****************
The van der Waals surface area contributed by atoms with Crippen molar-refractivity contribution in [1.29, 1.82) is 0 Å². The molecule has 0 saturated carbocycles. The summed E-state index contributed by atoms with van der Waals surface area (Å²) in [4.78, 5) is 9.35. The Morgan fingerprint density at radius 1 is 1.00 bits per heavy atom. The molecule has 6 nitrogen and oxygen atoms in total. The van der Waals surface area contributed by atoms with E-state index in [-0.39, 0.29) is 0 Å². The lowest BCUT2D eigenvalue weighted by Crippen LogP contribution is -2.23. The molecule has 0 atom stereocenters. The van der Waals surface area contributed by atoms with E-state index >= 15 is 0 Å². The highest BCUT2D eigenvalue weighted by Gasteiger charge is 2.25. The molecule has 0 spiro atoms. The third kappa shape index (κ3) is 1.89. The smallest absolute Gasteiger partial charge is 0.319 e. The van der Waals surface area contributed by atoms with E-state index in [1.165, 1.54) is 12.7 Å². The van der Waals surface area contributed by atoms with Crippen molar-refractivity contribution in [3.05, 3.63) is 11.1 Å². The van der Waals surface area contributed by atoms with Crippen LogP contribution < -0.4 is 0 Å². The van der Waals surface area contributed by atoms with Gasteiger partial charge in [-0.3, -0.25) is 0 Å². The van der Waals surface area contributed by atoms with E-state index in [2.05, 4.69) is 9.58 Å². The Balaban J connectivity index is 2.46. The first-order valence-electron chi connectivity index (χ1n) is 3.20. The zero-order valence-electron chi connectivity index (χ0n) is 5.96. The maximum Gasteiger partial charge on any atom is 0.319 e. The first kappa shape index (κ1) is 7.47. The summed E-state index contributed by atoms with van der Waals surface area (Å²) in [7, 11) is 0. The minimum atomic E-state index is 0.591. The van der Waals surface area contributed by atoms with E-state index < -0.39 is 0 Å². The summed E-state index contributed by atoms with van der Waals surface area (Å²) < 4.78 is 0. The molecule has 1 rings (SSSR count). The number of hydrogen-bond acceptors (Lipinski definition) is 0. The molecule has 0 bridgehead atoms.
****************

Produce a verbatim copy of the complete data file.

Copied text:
The van der Waals surface area contributed by atoms with Crippen molar-refractivity contribution in [1.29, 1.82) is 0 Å². The molecule has 0 saturated carbocycles. The summed E-state index contributed by atoms with van der Waals surface area (Å²) in [4.78, 5) is 9.35. The Morgan fingerprint density at radius 1 is 1.00 bits per heavy atom. The molecule has 6 nitrogen and oxygen atoms in total. The van der Waals surface area contributed by atoms with E-state index in [-0.39, 0.29) is 0 Å². The lowest BCUT2D eigenvalue weighted by Crippen LogP contribution is -2.23. The molecule has 0 atom stereocenters. The van der Waals surface area contributed by atoms with E-state index >= 15 is 0 Å². The highest BCUT2D eigenvalue weighted by Gasteiger charge is 2.25. The molecule has 0 spiro atoms. The third kappa shape index (κ3) is 1.89. The smallest absolute Gasteiger partial charge is 0.319 e. The van der Waals surface area contributed by atoms with E-state index in [1.165, 1.54) is 12.7 Å². The van der Waals surface area contributed by atoms with Crippen molar-refractivity contribution in [3.05, 3.63) is 11.1 Å². The van der Waals surface area contributed by atoms with Crippen LogP contribution < -0.4 is 0 Å². The van der Waals surface area contributed by atoms with Gasteiger partial charge in [-0.3, -0.25) is 0 Å². The van der Waals surface area contributed by atoms with E-state index in [2.05, 4.69) is 9.58 Å². The Balaban J connectivity index is 2.46. The first-order valence-electron chi connectivity index (χ1n) is 3.20. The zero-order valence-electron chi connectivity index (χ0n) is 5.96. The maximum Gasteiger partial charge on any atom is 0.319 e. The first kappa shape index (κ1) is 7.47. The summed E-state index contributed by atoms with van der Waals surface area (Å²) in [7, 11) is 0. The minimum atomic E-state index is 0.591. The van der Waals surface area contributed by atoms with E-state index < -0.39 is 0 Å². The summed E-state index contributed by atoms with van der Waals surface area (Å²) < 4.78 is 0. The molecule has 1 rings (SSSR count). The number of hydrogen-bond acceptors (Lipinski definition) is 0. The molecule has 0 bridgehead atoms.